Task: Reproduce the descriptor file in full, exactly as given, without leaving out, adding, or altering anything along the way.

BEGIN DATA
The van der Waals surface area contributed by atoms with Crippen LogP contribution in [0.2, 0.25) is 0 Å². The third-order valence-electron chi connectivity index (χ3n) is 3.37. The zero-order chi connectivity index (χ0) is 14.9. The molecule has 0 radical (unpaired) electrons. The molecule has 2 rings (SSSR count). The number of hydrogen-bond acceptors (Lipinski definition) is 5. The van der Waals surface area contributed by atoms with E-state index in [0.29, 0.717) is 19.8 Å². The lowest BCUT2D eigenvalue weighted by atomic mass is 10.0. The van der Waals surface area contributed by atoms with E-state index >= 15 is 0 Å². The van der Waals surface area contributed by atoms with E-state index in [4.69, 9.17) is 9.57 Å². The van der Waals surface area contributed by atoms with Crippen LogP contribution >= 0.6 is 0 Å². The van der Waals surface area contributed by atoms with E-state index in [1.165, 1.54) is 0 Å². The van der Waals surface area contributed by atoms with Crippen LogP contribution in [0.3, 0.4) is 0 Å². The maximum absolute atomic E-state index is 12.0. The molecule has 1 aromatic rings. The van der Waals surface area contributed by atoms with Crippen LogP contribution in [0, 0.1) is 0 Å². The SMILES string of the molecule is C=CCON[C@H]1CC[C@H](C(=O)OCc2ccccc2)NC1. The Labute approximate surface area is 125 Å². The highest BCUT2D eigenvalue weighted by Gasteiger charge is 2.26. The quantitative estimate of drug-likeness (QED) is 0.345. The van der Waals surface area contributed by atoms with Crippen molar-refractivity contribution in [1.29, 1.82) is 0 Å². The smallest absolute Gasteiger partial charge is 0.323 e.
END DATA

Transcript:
The van der Waals surface area contributed by atoms with Crippen LogP contribution in [0.2, 0.25) is 0 Å². The third-order valence-electron chi connectivity index (χ3n) is 3.37. The zero-order chi connectivity index (χ0) is 14.9. The molecule has 0 radical (unpaired) electrons. The molecule has 2 rings (SSSR count). The number of hydrogen-bond acceptors (Lipinski definition) is 5. The van der Waals surface area contributed by atoms with E-state index in [0.29, 0.717) is 19.8 Å². The lowest BCUT2D eigenvalue weighted by atomic mass is 10.0. The van der Waals surface area contributed by atoms with E-state index >= 15 is 0 Å². The van der Waals surface area contributed by atoms with E-state index in [4.69, 9.17) is 9.57 Å². The van der Waals surface area contributed by atoms with Crippen LogP contribution >= 0.6 is 0 Å². The van der Waals surface area contributed by atoms with E-state index in [1.165, 1.54) is 0 Å². The van der Waals surface area contributed by atoms with Crippen LogP contribution in [0.3, 0.4) is 0 Å². The maximum absolute atomic E-state index is 12.0. The molecule has 1 aromatic rings. The van der Waals surface area contributed by atoms with Crippen LogP contribution in [0, 0.1) is 0 Å². The SMILES string of the molecule is C=CCON[C@H]1CC[C@H](C(=O)OCc2ccccc2)NC1. The Labute approximate surface area is 125 Å². The highest BCUT2D eigenvalue weighted by Gasteiger charge is 2.26. The quantitative estimate of drug-likeness (QED) is 0.345. The van der Waals surface area contributed by atoms with Crippen molar-refractivity contribution in [1.29, 1.82) is 0 Å². The smallest absolute Gasteiger partial charge is 0.323 e.